Older physicians humor us with war stories of the infamous 48-hour call shifts, burnout as a casual by-product of being a physician, and the unbridled sentiment that our generation values lifestyle above all. In the last decade, there has been a cultural shift promoting the ideology of physician, heal thyself. But where do we as medical students fit into this paradigm?
Teaching wellness is part of accreditation criteria for both undergraduate and postgraduate medical curriculum. But is it enough to have classes on mental, physical, and financial well-being? In speaking with my colleagues, there is an overwhelming sentiment that we won’t be facing the trials and tribulations of being a physician for many year…but is that really true? Recent data on clerkship well-being is alarming. The Federation Médicale Étudiante du Québec (FMEQ) surveyed Quebec clerkship students on their wellness and found that:
- 49.1% somewhat or completely agreed with the statement that “my studies are having a negative impact on other areas of my life”
- 17.4% of students cried every month, 3% cried every day
- 3.4% have been diagnosed with depression
- 55.5% of students had questioned their career choice
- 17.5% had considered suicide (6 students had a specific plan; 2 students had attempted suicide)
Regardless of the differences between the Quebec and Ontario teaching environments, these numbers were surprising to me. These trends follow us from medical school to residency and eventually into practice. The Happy docs study by the Canadian Association of Interns and Residents (Cohen et al., 2008) found:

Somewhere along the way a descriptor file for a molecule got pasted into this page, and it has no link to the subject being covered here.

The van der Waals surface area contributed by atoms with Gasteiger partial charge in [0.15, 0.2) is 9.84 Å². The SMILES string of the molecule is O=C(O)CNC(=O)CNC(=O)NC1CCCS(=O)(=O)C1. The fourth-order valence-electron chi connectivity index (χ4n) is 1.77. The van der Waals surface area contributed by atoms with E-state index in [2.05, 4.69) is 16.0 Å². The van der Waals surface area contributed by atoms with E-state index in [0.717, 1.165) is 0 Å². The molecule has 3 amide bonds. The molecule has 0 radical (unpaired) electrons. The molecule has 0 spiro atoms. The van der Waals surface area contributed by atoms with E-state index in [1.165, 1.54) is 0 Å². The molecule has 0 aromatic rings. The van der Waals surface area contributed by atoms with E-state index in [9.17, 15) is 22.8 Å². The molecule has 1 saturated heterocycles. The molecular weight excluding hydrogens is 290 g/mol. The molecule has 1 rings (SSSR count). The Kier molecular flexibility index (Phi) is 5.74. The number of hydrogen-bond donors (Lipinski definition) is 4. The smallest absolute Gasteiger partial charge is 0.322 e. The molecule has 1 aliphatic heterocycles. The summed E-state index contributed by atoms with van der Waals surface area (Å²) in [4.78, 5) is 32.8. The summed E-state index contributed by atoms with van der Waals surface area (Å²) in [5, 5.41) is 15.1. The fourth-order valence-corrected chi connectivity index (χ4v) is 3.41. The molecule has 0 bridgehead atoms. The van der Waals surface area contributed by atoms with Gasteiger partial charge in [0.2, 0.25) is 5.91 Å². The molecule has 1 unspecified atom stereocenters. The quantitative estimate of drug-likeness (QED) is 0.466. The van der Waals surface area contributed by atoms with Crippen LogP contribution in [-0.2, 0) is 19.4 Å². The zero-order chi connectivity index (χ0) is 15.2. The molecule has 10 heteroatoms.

33% of residents reported their life as “quite a bit” to “extremely” stressful
17% of residents coped with their stress through alcohol
23% of residents would pursue another career if they could
And, data from the Canadian Physicians Health Survey (2008) and CMA study on Physician Burnout (2003) found:
Nearly ¼ physician (29% female, 20% male) reported feeling “sad, blue, or depressed” for a period of at least 2 consecutive weeks in the previous week (almost quadruple the amount in the 2002 Canadian Community Health Survey)
45.7% of Canadian physicians were found to be in advanced stages of burnout
These four studies show a culture of unwell physicians. When I ask where medical students fit into the shifting paradigm of physician wellness, the answer is obvious: at every step. Medical students who value wellness and promote it to their peers will develop good habits, which will follow them throughout their careers. I know that each of my classmates has a different means to achieving personal wellness – whether it’s going to the gym, cooking, blogging about their clerkship stories, or debriefing with friends. Regardless of how we achieve it, there is a general consensus that we have chosen a stressful career path, which mandates we take care of ourselves to take better care of our patients. I hope this blog post and data remind you of the importance of maintaining your own personal wellness, and encourage you to post with how you achieve wellness in your day to day activities.
- Soniya S. (Queen's University)